European Union breaking the RES deadlock | Energy Flash

13 May 2022 | Knowledge, News

Building energy independence whilst moving towards a low-carbon economy and combating climate change – this is just one of the major challenges facing European politicians today. While energy prices in Europe are breaking new records, the diversification of supplies of low-emission fuels, such as natural gas, cannot be achieved overnight. Some states (including Poland) are therefore beginning to look more openly to coal, and this may mean squandering the achievements made to date in obtaining clean energy.

The European Commission has also been looking for a way out of this impasse for some weeks, and is set to publish detailed conclusions of its work together with a set of proposed solutions next week. Instead of passively waiting for the existing natural gas sources and supply chains to change, or giving up the battle for green energy and reverting to coal, it has been decided that the best course would be to intensify support for RES investment.

The Commission’s proposals, which are expected to be published as an official communication on 18 May 2022, are to include new increased RES target shares in Member State energy mixes. This has been expected, as the Commission signalled already in March that it would be necessary to consider raising or bringing forward the deadline for achieving RES targets.

To meet these new stringent requirements, the measures that Member States would have at their disposal are to include, among other things, new permit-granting rules and photovoltaic strategies. According to information on the Commission’s plans, this is seen as a great opportunity to meet all three challenges facing the EU today: energy independence, carbon efficiency and lower energy prices. The strategy is to be based on four pillars:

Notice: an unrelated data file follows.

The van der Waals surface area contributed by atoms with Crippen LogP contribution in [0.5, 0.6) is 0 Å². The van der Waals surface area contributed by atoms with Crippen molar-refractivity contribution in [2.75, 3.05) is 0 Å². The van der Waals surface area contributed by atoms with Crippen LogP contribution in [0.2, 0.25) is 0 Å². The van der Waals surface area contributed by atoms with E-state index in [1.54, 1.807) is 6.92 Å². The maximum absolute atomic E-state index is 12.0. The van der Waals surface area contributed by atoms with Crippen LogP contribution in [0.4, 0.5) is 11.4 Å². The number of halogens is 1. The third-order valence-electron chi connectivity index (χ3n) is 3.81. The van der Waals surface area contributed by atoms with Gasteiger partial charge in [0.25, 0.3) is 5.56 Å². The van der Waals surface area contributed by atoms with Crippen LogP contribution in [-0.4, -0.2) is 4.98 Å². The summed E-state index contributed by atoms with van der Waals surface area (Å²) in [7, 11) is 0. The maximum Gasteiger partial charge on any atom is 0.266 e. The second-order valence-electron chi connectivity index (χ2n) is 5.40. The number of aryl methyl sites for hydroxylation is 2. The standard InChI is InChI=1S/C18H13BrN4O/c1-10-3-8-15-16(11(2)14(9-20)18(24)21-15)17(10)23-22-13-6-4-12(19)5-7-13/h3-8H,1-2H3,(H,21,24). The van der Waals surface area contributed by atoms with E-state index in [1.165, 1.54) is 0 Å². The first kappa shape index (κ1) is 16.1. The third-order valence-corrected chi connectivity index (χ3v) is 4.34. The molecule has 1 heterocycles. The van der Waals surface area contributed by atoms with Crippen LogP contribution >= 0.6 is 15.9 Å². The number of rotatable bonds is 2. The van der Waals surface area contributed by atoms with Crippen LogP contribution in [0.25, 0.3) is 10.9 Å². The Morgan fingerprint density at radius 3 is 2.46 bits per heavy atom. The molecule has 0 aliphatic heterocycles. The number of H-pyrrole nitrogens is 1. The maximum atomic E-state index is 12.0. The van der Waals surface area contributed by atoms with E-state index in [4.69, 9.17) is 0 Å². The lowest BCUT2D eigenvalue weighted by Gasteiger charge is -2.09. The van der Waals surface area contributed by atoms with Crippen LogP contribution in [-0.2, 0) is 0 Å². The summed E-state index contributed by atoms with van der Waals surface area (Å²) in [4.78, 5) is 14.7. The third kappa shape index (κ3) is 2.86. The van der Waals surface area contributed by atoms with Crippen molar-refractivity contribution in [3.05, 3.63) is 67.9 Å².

• The European Solar Rooftops Initiative – integrating the installation of PV panels with roof renovation, imposing an obligation by 2025 to place PV panels on the roofs of all buildings owned by public entities (where technically feasible), and supporting the creation of a RES prosumer community at local government level. The idea of mandatory installation of PV panels for all new construction projects is also still under discussion;
  • The EU Skills Partnership – providing skilled labour for the RES sector;
  • The European Solar Industry Alliance – a new programme launched by the European Commission to support the creation of supply chains based on locally produced components;
  • New guidelines addressed to Member States to ease administrative burdens, red tape and waiting times for all approvals and permits necessary to start producing green energy; Member States will also be required to identify potential onshore and offshore sites for renewable energy production to assist investors complying with all formalities. RES projects are also to be given the status of public purpose investments, which is expected to further streamline administrative procedures.

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Wojciech Wrochna

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Wojciech Wrochna, LL.M.

Wojciech Wrochna, LL.M.

Partner, Head of Energy, Infrastructure & Environment Practices Group

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w.wrochna@kochanski.pl